Clustering Zookeeper

In this tutorial we have learnt how to set up a ZooKeeper server instance in standalone mode: Zookeeper quickstart. A standalone instance is a potential single point of failure. If the ZooKeeper server fails, the whole application that was using the instance for its distributed coordination will fail and stop functioning. Hence, running ZooKeeper in standalone mode is not recommended for production, although for development and evaluation purposes, it serves the need.

In a production environment, ZooKeeper should be run on multiple servers in a replicated mode, also called a ZooKeeper ensemble. The minimum recommended number of servers is three, and five is the most common in a production environment. The replicated group of servers in the same application domain is called a quorum. In this mode, the ZooKeeper server instance runs on multiple different machines, and all servers in the quorum have copies of the same configuration file. In a quorum, ZooKeeper instances run in a leader/follower format. One of the instances is elected the leader, and others become followers. If the leader fails, a new leader election happens, and another running instance is made the leader. However, these intricacies are fully hidden from applications using ZooKeeper and from developers.

Creating a Zookeeper cluster on the same machine

In the first example we will arrange for a cluster of three nodes on the same host. Here is our cluster map:

Node 1: /usr/share/zookeeper/zoo1/

Node 2: /usr/share/zookeeper/zoo2/

Node 3: /usr/share/zookeeper/zoo3/

Here is the zoo.cfg for the Node1:

tickTime=2000

initLimit=5
syncLimit=2
dataDir=./data
clientPort=2181

server.1=localhost:2666:3666
server.2=localhost:2667:3667
server.3=localhost:2668:3668

Each  server.n entry specifies the address and port numbers used by ZooKeeper server n. There are three colon-separated fields for each  server.n entry. 

  • The first field is the hostname or IP address of server n. 
  • The second field, (2666 for server1), is the port used for peer-to-peer communication in the quorum, such as to connect followers to leaders. A follower opens a TCP connection to the leader using this port.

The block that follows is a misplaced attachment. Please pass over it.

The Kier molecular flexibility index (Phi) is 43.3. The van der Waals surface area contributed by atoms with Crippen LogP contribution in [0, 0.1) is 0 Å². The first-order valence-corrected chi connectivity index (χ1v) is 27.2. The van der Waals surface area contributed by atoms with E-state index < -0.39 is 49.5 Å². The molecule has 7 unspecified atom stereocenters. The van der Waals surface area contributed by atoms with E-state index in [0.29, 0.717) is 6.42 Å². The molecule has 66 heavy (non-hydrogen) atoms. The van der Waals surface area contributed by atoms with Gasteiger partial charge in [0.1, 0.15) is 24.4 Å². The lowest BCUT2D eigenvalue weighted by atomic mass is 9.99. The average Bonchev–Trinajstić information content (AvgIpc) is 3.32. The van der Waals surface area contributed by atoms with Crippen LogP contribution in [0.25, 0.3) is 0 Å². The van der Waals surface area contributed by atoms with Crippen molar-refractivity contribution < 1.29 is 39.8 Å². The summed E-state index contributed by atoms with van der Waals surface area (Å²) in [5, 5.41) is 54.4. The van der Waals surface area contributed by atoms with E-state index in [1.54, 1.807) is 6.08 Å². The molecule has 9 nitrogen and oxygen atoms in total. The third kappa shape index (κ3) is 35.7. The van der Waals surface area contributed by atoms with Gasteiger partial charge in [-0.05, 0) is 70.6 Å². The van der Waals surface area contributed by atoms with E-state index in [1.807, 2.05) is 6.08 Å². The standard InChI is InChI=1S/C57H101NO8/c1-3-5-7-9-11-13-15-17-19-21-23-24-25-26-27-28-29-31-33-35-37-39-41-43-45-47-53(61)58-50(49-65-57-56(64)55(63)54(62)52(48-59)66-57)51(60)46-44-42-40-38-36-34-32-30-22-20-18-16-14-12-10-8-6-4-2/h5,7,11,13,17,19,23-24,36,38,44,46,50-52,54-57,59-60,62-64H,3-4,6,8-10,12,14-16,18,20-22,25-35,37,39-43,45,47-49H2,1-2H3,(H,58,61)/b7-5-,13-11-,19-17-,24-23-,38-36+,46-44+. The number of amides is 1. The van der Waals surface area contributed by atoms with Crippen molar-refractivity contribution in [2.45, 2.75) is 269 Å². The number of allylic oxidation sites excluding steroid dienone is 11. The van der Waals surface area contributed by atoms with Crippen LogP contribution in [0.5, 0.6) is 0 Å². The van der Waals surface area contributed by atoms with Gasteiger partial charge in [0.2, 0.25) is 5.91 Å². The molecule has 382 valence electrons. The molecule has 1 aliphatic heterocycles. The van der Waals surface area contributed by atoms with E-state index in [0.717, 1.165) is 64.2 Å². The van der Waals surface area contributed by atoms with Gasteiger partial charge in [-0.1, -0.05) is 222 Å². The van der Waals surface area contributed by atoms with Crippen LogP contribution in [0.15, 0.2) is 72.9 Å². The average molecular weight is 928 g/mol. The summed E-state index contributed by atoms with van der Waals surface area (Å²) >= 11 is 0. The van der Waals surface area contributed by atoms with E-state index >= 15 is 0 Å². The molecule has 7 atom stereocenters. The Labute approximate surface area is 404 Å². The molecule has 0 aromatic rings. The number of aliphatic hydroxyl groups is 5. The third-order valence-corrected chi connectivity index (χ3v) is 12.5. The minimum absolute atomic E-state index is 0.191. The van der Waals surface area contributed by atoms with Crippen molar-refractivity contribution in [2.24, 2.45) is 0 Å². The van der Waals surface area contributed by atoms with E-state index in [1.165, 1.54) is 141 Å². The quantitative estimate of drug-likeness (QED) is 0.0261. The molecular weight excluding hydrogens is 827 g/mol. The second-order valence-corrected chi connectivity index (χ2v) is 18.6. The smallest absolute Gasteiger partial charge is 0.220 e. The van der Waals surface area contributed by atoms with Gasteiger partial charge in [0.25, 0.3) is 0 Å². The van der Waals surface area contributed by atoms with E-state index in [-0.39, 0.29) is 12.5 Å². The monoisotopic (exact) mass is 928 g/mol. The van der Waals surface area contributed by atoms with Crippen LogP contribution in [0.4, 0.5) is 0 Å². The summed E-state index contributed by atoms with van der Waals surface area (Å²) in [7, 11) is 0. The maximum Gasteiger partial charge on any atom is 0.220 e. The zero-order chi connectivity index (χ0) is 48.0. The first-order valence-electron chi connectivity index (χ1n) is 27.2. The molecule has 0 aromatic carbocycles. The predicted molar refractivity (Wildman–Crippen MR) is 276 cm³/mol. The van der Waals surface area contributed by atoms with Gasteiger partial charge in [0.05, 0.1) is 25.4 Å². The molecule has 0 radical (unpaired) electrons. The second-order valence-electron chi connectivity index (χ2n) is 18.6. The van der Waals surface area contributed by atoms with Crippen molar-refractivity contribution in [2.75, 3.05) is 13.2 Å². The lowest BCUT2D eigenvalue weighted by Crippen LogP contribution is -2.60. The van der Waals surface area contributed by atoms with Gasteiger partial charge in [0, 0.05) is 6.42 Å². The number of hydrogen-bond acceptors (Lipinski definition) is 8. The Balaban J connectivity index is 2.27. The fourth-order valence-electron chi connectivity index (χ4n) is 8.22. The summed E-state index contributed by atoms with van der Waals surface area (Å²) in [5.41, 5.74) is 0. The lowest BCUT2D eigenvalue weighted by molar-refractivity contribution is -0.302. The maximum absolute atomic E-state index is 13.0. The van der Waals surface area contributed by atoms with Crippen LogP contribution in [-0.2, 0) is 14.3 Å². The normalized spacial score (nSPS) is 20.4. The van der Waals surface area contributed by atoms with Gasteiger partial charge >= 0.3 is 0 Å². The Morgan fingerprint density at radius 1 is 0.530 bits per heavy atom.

• The third field, (3666 for server1), is the port for leader election, in case a new leader arises in the quorum. As all communication happens over TCP, a second port is required to respond to leader election inside the quorum.

Here is the zoo.cfg for the Node2:

tickTime=2000
initLimit=5
syncLimit=2
dataDir=./data
clientPort=2182

server.1=localhost:2666:3666
server.2=localhost:2667:3667
server.3=localhost:2668:3668

Here is the zoo.cfg for the Node3:

tickTime=2000
initLimit=5
syncLimit=2
dataDir=./data
clientPort=2183

server.1=localhost:2666:3666
server.2=localhost:2667:3667
server.3=localhost:2668:3668

When we start up a server, it needs to know which server it is. A server figures out its ID by reading a file named myid in the data directory. We can create these files with the following commands:

$ echo 1 > /usr/share/zookeeper/zoo1/data/myid

$ echo 2 > /usr/share/zookeeper/zoo2/data/myid

$ echo 3 > /usr/share/zookeeper/zoo3/data/myid

Now, we are all set to start the ZooKeeper instances. Let's start the instances as follows:

$ /usr/share/zookeeper/zoo1/bin/zkServer.sh start  

$ /usr/share/zookeeper/zoo2/bin/zkServer.sh start

$ /usr/share/zookeeper/zoo3/bin/zkServer.sh start

Once all the instances start, we can use the zkCli.sh script to connect to the multinode ZooKeeper cluster, like we did earlier:

$ ${ZK_HOME}/bin/zkCli.sh –server localhost:2181, localhost:2182, localhost:2183

Creating a Zookeeper cluster on different machines

The ZooKeeper configuration file for an horizontal cluster is similar to the one we used for a vertical cluster. Instead of localhost we will use the machine names which are supposed to be host1, host2 and host3

tickTime=2000
dataDir=/usr/share/zookeeper/data
clientPort=2181
initLimit=5
syncLimit=2

server.1=host1:2888:3888
server.2=host2:2888:3888
server.3=host3:2888:3888

The difference with our first example is that now each host is using the same peer-to-peer port and the same leader election port. 

Starting the server instances

After setting up the configuration file for each of the servers in the quorum, we need to start the ZooKeeper server instances. The procedure is the same as for standalone mode. We have to connect to each of the machines and execute the following command:

${ZK_HOME}/bin/zkServer.sh start

Once the instances are started successfully, we will execute the following command on each of the machines to check the instance states:

${ZK_HOME}/bin/zkServer.sh status

For example, take a look at the next quorum:

[host1] # ${ZK_HOME}/bin/zkServer.sh status

JMX enabled by default
Using config: /usr/share/zookeeper-3.4.6/bin/../conf/zoo.cfg
Mode: follower
[host2] # ${ZK_HOME}/bin/zkServer.sh status

JMX enabled by default
Using config: /usr/share/zookeeper-3.4.6/bin/../conf/zoo.cfg
Mode: leader
[host3] # ${ZK_HOME}/bin/zkServer.sh status

JMX enabled by default
Using config: /usr/share/zookeeper-3.4.6/bin/../conf/zoo.cfg
Mode: follower

As seen in the preceding example, zoo2 is made the leader of the quorum, while zoo1 and zoo3 are the followers. Connecting to the ZooKeeper quorum through the command-line shell is also the same as in standalone mode, except that we should now specify a connection string in the host1:port2, host2:port2 … format to the server argument of ${ZK_HOME}/bin/zkCli.sh:

$ zkCli.sh -server host1:2181,host2:2181,host3:2181

Connecting to host1:2181, host2:2181, host3:2181
… … … …
Welcome to ZooKeeper!

 


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